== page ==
Report On International Student Health Released

International Health Report

Editor’s Note: At the beginning of this academic year, the College Student Alliance (CSA) launched a study of how international students at Ontario colleges are covered – or not covered – by health insurance packages. It released its report on that subject in early-October, with these recommendations and conclusion.

(The College Student Alliance is a provincial advocacy and lobbying organization that represents the majority of college students in Ontario. St. Clair’s Student Representative Council and Thames Students Incorporated are CSA members.)

The full report can be obtained at https://www.collegestudentalliance.ca/research-papers-1.

STEPS TOWARD A HEALTHY ECONOMY

Adequate, accessible, and transparent health plans are imperative as it is the first health resource acquired by international college students upon arrival. International students require more assistance and effort from public and private sectors to receive health services. Community partnerships, increased funding, and systematic improvements can support international students in accessing suitable health services on and off campus.

Recommendation 1: Provincial government must establish an international student strategy that includes health coverage as a priority.

In Canada’s International Education Strategy, the federal government intends to increase international student enrolment to more than 450,000 students by 2022. CSA advises for the provincial government to establish an international student strategy, with health coverage as a priority, to be implemented by September 2019. Reducing systemic and cost barriers for international students will ensure the ability to focus on academics without the stress of confusing information and unsustainable costs. It will also support the health of international students who become permanent residents in Ontario.

Recommendation 2: Stakeholders must collaborate to streamline health information and claim procedures.

Colleges, student associations, and health plan providers must increase efforts to ensure information is easily accessible and consistent. Streamlining information so it is available at one location on campus and online will assist students finding required resources. Student health plan information must be provided prior to the first week of classes to better prepare students on submitting their claims and managing financials accordingly.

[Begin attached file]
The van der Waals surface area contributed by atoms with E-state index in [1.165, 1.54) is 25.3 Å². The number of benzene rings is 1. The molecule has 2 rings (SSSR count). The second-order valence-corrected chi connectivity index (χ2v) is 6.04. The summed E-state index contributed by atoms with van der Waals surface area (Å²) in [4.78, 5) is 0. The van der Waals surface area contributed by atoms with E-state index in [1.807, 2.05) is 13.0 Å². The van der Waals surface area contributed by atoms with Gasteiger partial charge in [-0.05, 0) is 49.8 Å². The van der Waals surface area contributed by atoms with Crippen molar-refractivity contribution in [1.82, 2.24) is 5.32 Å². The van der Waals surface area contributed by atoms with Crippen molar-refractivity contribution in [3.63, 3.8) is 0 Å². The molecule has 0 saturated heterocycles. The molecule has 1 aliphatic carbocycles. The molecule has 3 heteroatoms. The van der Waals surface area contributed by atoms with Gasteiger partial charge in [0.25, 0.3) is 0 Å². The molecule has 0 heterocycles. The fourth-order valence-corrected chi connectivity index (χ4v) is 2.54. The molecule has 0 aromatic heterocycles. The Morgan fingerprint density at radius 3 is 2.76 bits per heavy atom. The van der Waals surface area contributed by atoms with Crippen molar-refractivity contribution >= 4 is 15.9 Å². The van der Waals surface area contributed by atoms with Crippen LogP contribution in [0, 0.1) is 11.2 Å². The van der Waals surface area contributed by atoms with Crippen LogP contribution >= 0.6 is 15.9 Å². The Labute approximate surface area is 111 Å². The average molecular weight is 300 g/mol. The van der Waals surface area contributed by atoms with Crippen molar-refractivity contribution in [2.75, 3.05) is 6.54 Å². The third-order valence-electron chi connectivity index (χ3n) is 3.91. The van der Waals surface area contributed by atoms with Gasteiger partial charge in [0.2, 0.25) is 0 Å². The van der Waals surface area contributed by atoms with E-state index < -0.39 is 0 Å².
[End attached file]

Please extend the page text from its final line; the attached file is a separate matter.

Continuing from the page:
Recommendation 3: The province and institutions must invest in educational resources regarding Ontario’s health care system for international students.

Since international students must abide by provincial and federal conditions to maintain their citizenship, students must be provided with information regarding the Ontario health care system upon receiving their study permit. This can reduce health care confusion and enable students to understand where to seek assistance on and off campus.

Recommendation 4: Pilot an OHIP buy-in program whereby international students access OHIP through a reduced annual fee.

An OHIP buy-in program can streamline information and limit systemic barriers regarding coverage. Ideally, international students would be included in OHIP, without additional charges, when they begin at their college of choice. CSA realizes this would be beneficial for students, but is also aware the influx may provide challenges to Ontario’s health care system by increasing wait times and raising operational costs. By using a buy-in pilot program, the province can analyze data and make evidence-based decisions to offset the increased long-term cost of including international students into OHIP.

Recommendation 5: Provincial government, community partners and colleges must collaborate to increase the amount of community health centres available near postsecondary institutions.

Strategically placed and culturally inclusive community health centres in which students can receive information on health and citizenship will assist in servicing international students and nearby communities. An increase in community health centres may assist in the reduction of wait times in health clinics and post-secondary health facilities.

CONCLUSION

Ontario international students have yet to see a provincial strategy that supports international student well-being. An international student strategy should not focus solely on recruitment. An overarching international student strategy that encompasses a specific section on international student health is imperative. Striving for effective partnerships and increased investment in international student supports will benefit colleges and government in effectively recruiting students from across the globe in the short- and long-term. When students are unaware or misinformed about the provisions of their health plan and on-campus supports, services may be underutilized or avoided despite needs. This a risk to the student, and a potential further burden on our health care system and postsecondary institutions. Providing accessible, transparent, and cost-effective health care can limit financial burdens while encouraging students to be proactive with their health. A strategy that facilitates a successful transition into the economy, society, and health care system will entice students of all financial backgrounds to consider making Ontario their forever home. Ontario should not only be striving for a competitive economy, we should be working toward a healthier one as well.